Review: Three-Minutes: A Lengthening directed by Bianca Stigter

By Mikey Rose

Three Minutes: A Lengthening is a 2022 Dutch–British documentary directed by Bianca Stigter and narrated by Helena Bonham-Carter. It recounts the historical process of digitally restoring and deciphering three-minutes of 16mm film featuring snippets of the Jewish community in Nasielsk, Poland, in 1938, one year before the Nazi invasion. The footage was filmed by David Kurtz and recovered by his grandson Glenn Kurtz in 2009.

The three-minute clip is played at the start. The smiling faces of children wrestling for a shot in front of the camera beam through the screen. Adults step out of doorways to see what’s happening. And the restored colour presents this Jewish community in Nasielsk from 1938 as if it were recent memory. For an hour, I watched this clip play forward, backward, looped, frozen and framed. At the start it’s just a three minute clip, there’s no context, the faces represent a mass, and the town is an isolated point of history. An hour later, these three minutes have become a lifetime, and a foreboding precursor to an immense social tragedy.  

I sat with my parents to watch this film about Polish Jews in 1938. My mum’s grandparents had fled the country only a couple of years prior having already faced exclusion from their work. Through our familiar eyes we recognise instantly the huge door of a synagogue in the town, as well as the mezuzahs on the door. We notice that there are no members of the ultra-religious sects in the streets and are wise to the distinction of cheder boys and working youth. 

Three Minutes present as an isolated point in time, but this time is part of a larger historical and social context. The film represents an effort to bring these three minutes into relation with its context, so that we might better understand what’s excluded by its isolation from history. The Nazi invasion of Poland in 1939 represented the stark advancement of fascist imperialism by German capitalism, leading to the brutal subjugation and exploitation of the Polish people. Among the Polish working class was a relatively large population of Polish Jews, who were targeted for persecution and extermination by the Nazi regime.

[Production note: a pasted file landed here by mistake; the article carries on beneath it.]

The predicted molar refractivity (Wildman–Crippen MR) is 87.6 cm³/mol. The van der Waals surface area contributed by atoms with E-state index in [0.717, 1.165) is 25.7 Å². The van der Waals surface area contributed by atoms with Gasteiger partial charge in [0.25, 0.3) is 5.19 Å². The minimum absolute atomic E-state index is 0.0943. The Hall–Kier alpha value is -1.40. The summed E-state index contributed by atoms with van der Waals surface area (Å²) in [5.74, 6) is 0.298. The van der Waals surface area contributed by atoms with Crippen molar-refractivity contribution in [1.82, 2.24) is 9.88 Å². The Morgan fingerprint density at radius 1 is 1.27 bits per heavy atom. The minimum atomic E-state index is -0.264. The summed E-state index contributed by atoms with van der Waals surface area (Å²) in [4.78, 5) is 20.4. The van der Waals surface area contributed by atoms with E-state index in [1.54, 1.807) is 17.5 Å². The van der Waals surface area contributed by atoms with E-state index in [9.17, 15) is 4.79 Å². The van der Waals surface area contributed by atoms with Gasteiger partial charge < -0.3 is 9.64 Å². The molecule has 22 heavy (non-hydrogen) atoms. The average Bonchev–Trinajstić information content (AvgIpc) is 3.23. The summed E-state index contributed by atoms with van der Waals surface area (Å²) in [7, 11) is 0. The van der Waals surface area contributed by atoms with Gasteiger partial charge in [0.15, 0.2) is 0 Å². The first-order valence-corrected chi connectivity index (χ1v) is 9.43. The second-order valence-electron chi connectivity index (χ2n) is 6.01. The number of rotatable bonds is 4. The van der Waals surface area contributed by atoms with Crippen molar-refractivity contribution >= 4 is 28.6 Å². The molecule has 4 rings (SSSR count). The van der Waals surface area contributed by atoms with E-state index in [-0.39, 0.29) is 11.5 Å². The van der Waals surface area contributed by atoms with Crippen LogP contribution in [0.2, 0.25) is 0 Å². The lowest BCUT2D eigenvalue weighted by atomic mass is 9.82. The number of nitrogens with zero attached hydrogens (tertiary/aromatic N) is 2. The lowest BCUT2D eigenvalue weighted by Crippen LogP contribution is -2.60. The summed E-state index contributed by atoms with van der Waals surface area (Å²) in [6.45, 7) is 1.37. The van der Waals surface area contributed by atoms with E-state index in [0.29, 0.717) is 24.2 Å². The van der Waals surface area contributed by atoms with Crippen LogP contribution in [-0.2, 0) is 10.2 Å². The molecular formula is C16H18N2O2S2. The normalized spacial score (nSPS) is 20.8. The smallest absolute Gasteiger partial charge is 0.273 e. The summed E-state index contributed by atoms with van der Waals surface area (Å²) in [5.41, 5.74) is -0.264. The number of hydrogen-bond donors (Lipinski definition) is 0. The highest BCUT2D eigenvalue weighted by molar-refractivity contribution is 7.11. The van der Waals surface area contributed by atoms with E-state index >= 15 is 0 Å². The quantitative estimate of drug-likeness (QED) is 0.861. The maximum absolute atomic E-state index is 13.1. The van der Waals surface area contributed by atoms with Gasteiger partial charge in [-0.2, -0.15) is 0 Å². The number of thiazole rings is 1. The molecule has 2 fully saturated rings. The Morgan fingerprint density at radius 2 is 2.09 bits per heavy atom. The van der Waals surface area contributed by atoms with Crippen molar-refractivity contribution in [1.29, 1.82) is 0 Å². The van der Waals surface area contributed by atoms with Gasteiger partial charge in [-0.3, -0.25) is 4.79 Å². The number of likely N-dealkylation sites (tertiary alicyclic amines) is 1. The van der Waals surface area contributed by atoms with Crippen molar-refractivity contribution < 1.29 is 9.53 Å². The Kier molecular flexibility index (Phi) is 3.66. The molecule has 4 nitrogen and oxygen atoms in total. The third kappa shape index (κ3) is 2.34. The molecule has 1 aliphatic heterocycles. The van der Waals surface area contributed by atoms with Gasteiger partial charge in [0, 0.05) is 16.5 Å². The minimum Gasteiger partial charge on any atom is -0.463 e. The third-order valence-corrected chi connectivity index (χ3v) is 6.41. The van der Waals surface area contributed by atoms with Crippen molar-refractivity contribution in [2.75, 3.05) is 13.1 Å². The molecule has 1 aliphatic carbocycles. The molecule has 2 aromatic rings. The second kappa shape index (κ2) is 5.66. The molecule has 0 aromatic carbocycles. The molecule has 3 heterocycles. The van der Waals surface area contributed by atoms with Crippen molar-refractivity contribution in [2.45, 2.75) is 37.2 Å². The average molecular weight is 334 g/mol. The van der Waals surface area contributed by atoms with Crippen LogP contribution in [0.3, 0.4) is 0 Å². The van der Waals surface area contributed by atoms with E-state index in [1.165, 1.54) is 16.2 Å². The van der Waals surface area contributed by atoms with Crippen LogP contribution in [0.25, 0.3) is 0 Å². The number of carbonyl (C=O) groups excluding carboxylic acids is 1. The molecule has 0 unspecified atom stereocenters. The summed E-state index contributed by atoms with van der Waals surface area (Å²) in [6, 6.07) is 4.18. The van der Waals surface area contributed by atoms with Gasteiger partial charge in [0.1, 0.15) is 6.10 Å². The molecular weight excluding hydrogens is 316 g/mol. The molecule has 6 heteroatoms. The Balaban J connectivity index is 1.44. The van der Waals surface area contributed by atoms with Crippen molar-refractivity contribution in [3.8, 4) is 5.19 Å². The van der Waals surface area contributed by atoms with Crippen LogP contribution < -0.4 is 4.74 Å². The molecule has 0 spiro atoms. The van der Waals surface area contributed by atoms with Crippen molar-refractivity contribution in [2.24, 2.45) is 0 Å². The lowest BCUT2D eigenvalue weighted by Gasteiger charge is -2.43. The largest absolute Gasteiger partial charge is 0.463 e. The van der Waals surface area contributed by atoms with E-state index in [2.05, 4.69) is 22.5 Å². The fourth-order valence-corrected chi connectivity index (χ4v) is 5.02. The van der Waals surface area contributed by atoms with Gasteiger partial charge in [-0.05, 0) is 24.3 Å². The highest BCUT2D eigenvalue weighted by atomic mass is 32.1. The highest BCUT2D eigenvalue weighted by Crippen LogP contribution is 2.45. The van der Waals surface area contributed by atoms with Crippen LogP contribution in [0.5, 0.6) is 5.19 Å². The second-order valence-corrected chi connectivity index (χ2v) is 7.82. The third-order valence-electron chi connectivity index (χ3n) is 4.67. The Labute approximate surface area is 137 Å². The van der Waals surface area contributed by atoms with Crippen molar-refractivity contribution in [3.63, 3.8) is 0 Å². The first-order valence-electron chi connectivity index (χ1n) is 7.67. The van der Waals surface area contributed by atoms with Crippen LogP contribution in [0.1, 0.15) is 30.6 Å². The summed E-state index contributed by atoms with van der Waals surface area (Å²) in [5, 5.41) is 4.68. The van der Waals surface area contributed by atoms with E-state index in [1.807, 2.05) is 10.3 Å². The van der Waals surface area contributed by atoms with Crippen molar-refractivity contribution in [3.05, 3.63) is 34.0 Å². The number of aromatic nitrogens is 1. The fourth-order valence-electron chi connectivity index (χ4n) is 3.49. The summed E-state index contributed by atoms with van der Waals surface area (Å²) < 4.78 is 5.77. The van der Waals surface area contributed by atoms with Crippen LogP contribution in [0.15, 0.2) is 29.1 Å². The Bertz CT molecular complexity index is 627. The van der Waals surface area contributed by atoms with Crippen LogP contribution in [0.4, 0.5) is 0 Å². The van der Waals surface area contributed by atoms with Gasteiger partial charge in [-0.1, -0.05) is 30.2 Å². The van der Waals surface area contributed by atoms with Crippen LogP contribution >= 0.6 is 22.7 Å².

The invasion of Poland marked the beginning of the Holocaust, during which millions of Jews and other minorities were systematically murdered by the Nazis. As socialists, we call for working-class unity and international solidarity to fight against fascism, racism, and imperialism. By situating the Jewish community of Nasielsk in its wider historical context, this movie examines the consequences of remaining alienated from each other and of allowing the capitalist forces to divide us. It reminds us of the importance of solidarity and collective struggle against oppression and exploitation, and of the need to build a society that prioritises the needs and interests of the working-class and oppressed people.

While watching this film, we were tuned not only to what was to come, but what was already beginning. While Nasielsk may not have been my great-grandparents’ hometown, their figurative absence was not only foreboding, but formed a context for those who were present but unable to leave. The beaming faces captured in the short footage already had fascism at their doorstep. It would be another year before the Nazis arrived, but the looming threat was steadily progressing. For instance, the narrator highlights a missing lion mould on the door of the synagogue caused by the vandalism of local fascist gangs. The ideology is already present, it just doesn’t yet have the ruling class behind it. 

The videographer captures the footage from an outsider perspective. While this was once his home, he now stands behind the camera rather than before it. We have to understand the context in which he arrives as the producer of the footage. His arrival in 1938 demonstrates a mobility inconceivable not only to the residents of the town, but also to the majority of people in Europe. In a period where my great grandparents urgently sought to flee, he arrived with his family on holiday. This town may once have been his home, but due to social and economic circumstances his fate is at this point very much disconnected from it. This highlights the ways in which the social and economic structures of capitalism create inequality and disconnection between people and communities, as well as the role that class plays in shaping our experiences and perspectives.